But is this shift generational? I supervise several paraprofessional cataloging staff whom have been working at the library for over 40 years. When I think about the ways their work has changed in that span of time, it boggles my mind! I literally joked with one of my employees about updating headings with electric erasers!

So I embrace my slash, because I’m more than a cataloger and more than a metadata-er. I fluidly created MARC records and edit XML based on whatever discover tool our collections require. And I’m sure both tools and titles will continue to change with time.

Hello world!

This is a personal blog by a young academic library cataloger in the Green Mountain state. After four years of living in Brooklyn, my wife and I packed up and headed north for our great adventure.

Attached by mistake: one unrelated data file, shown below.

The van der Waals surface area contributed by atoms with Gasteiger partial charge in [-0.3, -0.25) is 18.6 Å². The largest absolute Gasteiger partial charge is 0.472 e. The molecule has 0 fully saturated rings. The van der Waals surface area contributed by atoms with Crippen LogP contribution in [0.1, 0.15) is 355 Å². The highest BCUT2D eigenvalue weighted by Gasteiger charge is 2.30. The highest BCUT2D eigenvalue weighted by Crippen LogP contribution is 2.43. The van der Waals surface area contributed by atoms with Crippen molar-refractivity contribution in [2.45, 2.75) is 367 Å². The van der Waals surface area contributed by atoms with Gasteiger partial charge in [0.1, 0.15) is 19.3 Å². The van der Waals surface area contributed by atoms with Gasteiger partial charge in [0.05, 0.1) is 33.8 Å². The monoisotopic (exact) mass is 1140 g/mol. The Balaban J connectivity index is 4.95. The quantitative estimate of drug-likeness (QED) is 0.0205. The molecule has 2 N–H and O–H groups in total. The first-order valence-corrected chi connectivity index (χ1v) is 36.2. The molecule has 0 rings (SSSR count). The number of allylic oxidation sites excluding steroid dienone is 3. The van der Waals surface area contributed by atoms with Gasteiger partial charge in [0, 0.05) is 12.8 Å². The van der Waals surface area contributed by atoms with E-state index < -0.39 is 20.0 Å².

Why would I ever leave Brooklyn for Vermont? In Brooklyn I was a free-lance metadata consultant working for an open-source software firm and I was teaching two cataloging classes at one of the three library schools in NYC. Life was good, but I wanted more. Afterall, I had my MLIS – so I wanted to actually work in a library! I wanted more experience so someday I can be a better teacher. When my wife showed me the post for a catalog/metadata librarian position in Vermont I jumped at the opportunity to apply…and the rest is history.

Since starting my job three months ago, I’ve learned some very valuable lessons that they definitely did not teach in library school:

  • ILS systems are not relational databases
  • Local practices are a pain but very useful
  • Not everything is done according to standards
  • Supervise paraprofessionals 30-40 years your senior (more on that next week!)

So I started this blog to have an outlet. I will try to post every week on various topics that deal with cataloging. Stay tuned!